"This dereliction of duty took far too long to uncover and the resulting delayed followup may reopen painful wounds for victims," Nguyen wrote. "We're making major changes in leadership, supervision, and case load detailed in the release."
But not all were ready to condemn Barksdale. Fellow Common Council member Cynthia Brock said in an email that the allegations were "deeply disturbing on many levels," and said that if they are true it would represent a failure to the community and the population impacted by such crimes. She was, though, firm in her belief that the "allegations would be proven false" against Barksdale after further investigation, citing "inconsistencies in the information that has been given to Common Council" and stating that she's unsatisfied with the investigation that has taken place so far.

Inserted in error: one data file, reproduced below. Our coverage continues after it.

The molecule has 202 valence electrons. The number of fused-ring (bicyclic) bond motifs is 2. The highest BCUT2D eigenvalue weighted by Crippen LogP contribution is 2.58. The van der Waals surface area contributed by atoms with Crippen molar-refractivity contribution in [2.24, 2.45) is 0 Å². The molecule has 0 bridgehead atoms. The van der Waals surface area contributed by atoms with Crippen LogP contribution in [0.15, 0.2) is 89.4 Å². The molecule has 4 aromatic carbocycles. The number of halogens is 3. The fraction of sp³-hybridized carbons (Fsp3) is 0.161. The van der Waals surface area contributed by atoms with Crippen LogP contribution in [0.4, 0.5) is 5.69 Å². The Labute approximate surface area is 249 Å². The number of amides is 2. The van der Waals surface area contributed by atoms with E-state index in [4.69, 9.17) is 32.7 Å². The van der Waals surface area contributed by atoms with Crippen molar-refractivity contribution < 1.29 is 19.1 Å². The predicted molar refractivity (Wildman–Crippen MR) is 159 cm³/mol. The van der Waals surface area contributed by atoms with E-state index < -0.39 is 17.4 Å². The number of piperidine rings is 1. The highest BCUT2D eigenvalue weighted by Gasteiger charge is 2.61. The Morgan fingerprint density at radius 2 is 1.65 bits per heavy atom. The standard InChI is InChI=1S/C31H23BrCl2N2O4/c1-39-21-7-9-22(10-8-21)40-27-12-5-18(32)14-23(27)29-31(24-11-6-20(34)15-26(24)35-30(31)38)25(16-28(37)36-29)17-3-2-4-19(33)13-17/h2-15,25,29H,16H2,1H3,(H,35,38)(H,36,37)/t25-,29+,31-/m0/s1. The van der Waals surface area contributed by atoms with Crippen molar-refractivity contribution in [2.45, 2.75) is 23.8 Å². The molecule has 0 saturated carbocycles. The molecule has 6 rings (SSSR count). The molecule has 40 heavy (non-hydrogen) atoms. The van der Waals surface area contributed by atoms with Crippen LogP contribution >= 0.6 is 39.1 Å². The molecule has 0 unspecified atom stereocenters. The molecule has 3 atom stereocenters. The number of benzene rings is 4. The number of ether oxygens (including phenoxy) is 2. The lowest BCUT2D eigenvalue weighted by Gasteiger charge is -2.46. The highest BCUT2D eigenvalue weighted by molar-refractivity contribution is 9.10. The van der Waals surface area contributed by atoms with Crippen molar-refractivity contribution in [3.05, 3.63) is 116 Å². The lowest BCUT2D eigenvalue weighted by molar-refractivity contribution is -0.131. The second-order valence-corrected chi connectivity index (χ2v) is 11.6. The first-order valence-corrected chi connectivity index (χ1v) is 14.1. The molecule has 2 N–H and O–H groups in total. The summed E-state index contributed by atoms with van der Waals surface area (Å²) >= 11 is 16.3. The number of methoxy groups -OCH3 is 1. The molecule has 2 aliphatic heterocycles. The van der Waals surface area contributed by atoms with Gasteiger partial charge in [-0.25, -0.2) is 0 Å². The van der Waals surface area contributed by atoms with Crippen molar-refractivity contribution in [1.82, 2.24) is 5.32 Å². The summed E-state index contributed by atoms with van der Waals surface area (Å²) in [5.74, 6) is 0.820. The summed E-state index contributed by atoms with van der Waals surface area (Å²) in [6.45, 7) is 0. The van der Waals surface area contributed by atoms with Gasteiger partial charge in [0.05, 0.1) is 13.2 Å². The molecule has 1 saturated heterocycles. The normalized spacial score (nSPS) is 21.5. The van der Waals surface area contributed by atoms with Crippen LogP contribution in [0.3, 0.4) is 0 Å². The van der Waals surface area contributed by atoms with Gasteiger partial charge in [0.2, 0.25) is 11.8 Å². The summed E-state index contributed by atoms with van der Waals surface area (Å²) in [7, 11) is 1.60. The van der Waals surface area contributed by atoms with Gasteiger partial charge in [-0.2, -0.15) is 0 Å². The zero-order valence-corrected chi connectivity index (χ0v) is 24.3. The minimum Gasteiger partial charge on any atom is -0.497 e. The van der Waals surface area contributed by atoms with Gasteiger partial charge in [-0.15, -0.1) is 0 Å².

"A thorough and unbiased investigation into the allegations is necessary to determine the truth and validity of these claims," Brock wrote. "I have the utmost respect for the professionalism, thoroughness and expertise of our Police Department in general and Investigator Barksdale specifically. Christine has been a tireless advocate for our community and for survivors of sexual abuse. There are deep inconsistencies to this story which should give us pause before passing judgement on what is going on."
Several steps to keep this from recurring have been taken by the Ithaca Police Department, according to the press release:
• New expectations have been disseminated to the Investigators.
• All open cases require an update every two weeks unless a Division supervisor approves otherwise (due to vacations and/or other time off).
• The Division holds daily briefings in an effort to increase communication, efficiency, and teamwork.